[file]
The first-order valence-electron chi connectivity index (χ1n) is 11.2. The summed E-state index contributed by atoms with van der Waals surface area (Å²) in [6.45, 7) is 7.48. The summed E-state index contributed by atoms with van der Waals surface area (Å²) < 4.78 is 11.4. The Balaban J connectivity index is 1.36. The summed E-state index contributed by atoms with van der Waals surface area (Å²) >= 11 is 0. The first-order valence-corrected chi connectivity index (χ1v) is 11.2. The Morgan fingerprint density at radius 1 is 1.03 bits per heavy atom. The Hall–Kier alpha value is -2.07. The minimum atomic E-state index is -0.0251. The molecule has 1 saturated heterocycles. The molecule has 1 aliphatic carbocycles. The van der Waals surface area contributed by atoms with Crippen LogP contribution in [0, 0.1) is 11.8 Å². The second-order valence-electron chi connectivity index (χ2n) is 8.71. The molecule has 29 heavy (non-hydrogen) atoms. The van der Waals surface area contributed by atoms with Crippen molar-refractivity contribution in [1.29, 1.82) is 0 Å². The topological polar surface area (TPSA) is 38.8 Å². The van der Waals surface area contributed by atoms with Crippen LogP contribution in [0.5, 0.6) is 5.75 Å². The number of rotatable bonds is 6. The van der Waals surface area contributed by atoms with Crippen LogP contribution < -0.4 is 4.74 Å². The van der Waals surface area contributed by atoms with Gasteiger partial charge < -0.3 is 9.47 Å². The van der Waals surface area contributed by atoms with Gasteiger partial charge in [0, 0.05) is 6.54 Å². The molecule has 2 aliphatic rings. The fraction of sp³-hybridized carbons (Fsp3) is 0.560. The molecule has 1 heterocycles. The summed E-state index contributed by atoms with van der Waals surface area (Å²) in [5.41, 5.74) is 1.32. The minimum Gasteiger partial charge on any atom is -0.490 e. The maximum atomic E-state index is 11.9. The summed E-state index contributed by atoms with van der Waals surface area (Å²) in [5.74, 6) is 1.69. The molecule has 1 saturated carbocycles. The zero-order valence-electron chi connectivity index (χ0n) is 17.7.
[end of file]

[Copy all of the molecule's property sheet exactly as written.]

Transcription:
The first-order valence-electron chi connectivity index (χ1n) is 11.2. The summed E-state index contributed by atoms with van der Waals surface area (Å²) in [6.45, 7) is 7.48. The summed E-state index contributed by atoms with van der Waals surface area (Å²) < 4.78 is 11.4. The Balaban J connectivity index is 1.36. The summed E-state index contributed by atoms with van der Waals surface area (Å²) >= 11 is 0. The first-order valence-corrected chi connectivity index (χ1v) is 11.2. The Morgan fingerprint density at radius 1 is 1.03 bits per heavy atom. The Hall–Kier alpha value is -2.07. The minimum atomic E-state index is -0.0251. The molecule has 1 saturated heterocycles. The molecule has 1 aliphatic carbocycles. The van der Waals surface area contributed by atoms with Crippen LogP contribution in [0, 0.1) is 11.8 Å². The second-order valence-electron chi connectivity index (χ2n) is 8.71. The molecule has 29 heavy (non-hydrogen) atoms. The van der Waals surface area contributed by atoms with Crippen molar-refractivity contribution in [1.29, 1.82) is 0 Å². The topological polar surface area (TPSA) is 38.8 Å². The van der Waals surface area contributed by atoms with Crippen LogP contribution in [0.5, 0.6) is 5.75 Å². The number of rotatable bonds is 6. The van der Waals surface area contributed by atoms with Crippen LogP contribution < -0.4 is 4.74 Å². The van der Waals surface area contributed by atoms with Gasteiger partial charge < -0.3 is 9.47 Å². The van der Waals surface area contributed by atoms with Gasteiger partial charge in [0, 0.05) is 6.54 Å². The molecule has 2 aliphatic rings. The fraction of sp³-hybridized carbons (Fsp3) is 0.560. The molecule has 1 heterocycles. The summed E-state index contributed by atoms with van der Waals surface area (Å²) in [5.41, 5.74) is 1.32. The minimum Gasteiger partial charge on any atom is -0.490 e. The maximum atomic E-state index is 11.9. The summed E-state index contributed by atoms with van der Waals surface area (Å²) in [5.74, 6) is 1.69. The molecule has 1 saturated carbocycles. The zero-order valence-electron chi connectivity index (χ0n) is 17.7.